Cariboo volunteer fire department receives surprise gift from Alberta truck enthusiasts
Western Canadian Powerstrokes team donates 1988 firetruck to McLeese Lake fire department
The McLeese Lake Volunteer Fire Department has a new firetruck, all thanks to a surprise donation from a group of Albertan truck enthusiasts.
Vicky Ortiz, a first responder with the department, was surprised to learn the Western Canadian Powerstrokes Emergency Response Team was bringing a new truck and it would be there the following day.
The team is an Edmonton-based non-profit that grew out of the Western Powerstrokes, a group of Ford Powerstroke fans. Its members provide emergency assistance for communities and individuals in need.
"The only reason I got to be in on the secret ahead of everyone else was Jason, the gentleman from Edmonton who was going to drive the fire truck to us, needed a place to stay," she told Daybreak Kamloops host Shelley Joyce.
Ortiz said a relationship between the Powerstrokes and the fire department first developed in 2017 when the Cariboo was hit hard by wildfires.
Two members of the response team arrived in McLeese Lake with gas and water delivered to the firefighters after they ran out of both. They also sent thousands of dollars for supplies, and donated shovels and pickaxes.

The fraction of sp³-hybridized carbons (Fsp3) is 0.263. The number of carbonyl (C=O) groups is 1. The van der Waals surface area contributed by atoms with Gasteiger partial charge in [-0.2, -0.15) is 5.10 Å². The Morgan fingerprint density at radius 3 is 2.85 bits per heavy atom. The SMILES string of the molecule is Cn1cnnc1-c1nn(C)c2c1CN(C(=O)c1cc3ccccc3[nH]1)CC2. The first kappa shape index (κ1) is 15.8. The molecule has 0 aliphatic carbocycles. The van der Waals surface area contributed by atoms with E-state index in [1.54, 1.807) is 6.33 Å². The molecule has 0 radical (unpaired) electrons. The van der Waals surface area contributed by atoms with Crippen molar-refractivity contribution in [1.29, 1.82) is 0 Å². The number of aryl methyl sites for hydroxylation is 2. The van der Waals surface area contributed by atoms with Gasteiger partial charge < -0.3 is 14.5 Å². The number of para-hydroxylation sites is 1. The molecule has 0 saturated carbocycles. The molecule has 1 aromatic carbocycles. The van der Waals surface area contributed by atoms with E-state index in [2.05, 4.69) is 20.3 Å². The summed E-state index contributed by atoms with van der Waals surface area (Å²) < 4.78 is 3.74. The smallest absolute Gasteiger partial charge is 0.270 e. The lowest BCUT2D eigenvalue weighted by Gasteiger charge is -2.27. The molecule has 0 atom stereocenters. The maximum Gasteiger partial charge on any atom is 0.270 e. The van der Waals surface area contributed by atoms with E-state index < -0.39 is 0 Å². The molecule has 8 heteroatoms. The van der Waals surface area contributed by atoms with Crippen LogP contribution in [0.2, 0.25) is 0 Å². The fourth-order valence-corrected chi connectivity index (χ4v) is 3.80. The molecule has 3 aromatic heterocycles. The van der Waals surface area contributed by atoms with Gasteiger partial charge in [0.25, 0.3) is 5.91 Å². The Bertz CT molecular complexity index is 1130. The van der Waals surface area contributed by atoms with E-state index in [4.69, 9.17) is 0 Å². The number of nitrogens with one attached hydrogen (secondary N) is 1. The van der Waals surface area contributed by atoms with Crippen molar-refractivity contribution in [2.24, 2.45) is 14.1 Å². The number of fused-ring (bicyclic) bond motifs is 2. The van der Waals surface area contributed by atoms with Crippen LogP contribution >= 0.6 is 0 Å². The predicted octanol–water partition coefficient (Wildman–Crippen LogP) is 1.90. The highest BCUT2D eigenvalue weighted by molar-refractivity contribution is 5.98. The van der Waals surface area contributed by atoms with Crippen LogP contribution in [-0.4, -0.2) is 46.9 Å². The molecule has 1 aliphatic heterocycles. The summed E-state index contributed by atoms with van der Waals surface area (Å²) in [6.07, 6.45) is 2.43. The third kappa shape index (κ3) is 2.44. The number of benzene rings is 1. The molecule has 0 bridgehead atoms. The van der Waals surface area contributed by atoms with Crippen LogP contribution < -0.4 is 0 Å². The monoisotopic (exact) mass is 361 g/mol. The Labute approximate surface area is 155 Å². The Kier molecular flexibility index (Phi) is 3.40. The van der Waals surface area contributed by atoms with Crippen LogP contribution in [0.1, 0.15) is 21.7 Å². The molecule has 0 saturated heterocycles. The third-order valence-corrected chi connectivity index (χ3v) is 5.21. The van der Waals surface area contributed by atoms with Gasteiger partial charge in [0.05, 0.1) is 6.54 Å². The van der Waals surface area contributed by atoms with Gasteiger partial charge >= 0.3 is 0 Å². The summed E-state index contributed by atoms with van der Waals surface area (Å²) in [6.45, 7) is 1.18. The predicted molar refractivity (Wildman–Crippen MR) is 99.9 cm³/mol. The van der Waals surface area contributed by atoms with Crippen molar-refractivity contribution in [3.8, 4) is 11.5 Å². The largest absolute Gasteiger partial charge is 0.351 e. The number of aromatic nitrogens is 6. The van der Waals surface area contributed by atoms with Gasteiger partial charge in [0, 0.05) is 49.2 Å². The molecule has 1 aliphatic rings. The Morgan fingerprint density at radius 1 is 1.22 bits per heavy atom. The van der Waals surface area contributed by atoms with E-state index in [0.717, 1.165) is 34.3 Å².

"This WCP Emergency Response Team has adopted the McLeese Lake fire department for some reason," Ortiz said.
The reason, according to response team member Jay Woolner, is because of Ortiz.
"Vicky was our initial contact with McLeese Lake," he said. "She was such a wonderful person, such a good-hearted, amazing woman."
After seeing how the McLeese Lake Volunteer Fire Department operates, Woolner said, the two groups became instant friends.
The latest gift is a 1988 fire truck, complete with a built-in generator, ladders and hoses.
Though the department does have two trucks it uses to respond to emergencies, Ortiz said they often have mechanical issues with the older vehicles so newer equipment is welcome.
Ortiz said the group has fundraised for all of this entirely independently, not letting the McLeese Lake firefighters know about their intentions.
"It all started with a Facebook message saying 'Hey, we should buy McLeese Lake a fire truck," Woolner said.
"I can't sit here and watch these people struggling. You can't just sit and watch this stuff happen and not do something."
With files from Daybreak Kamloops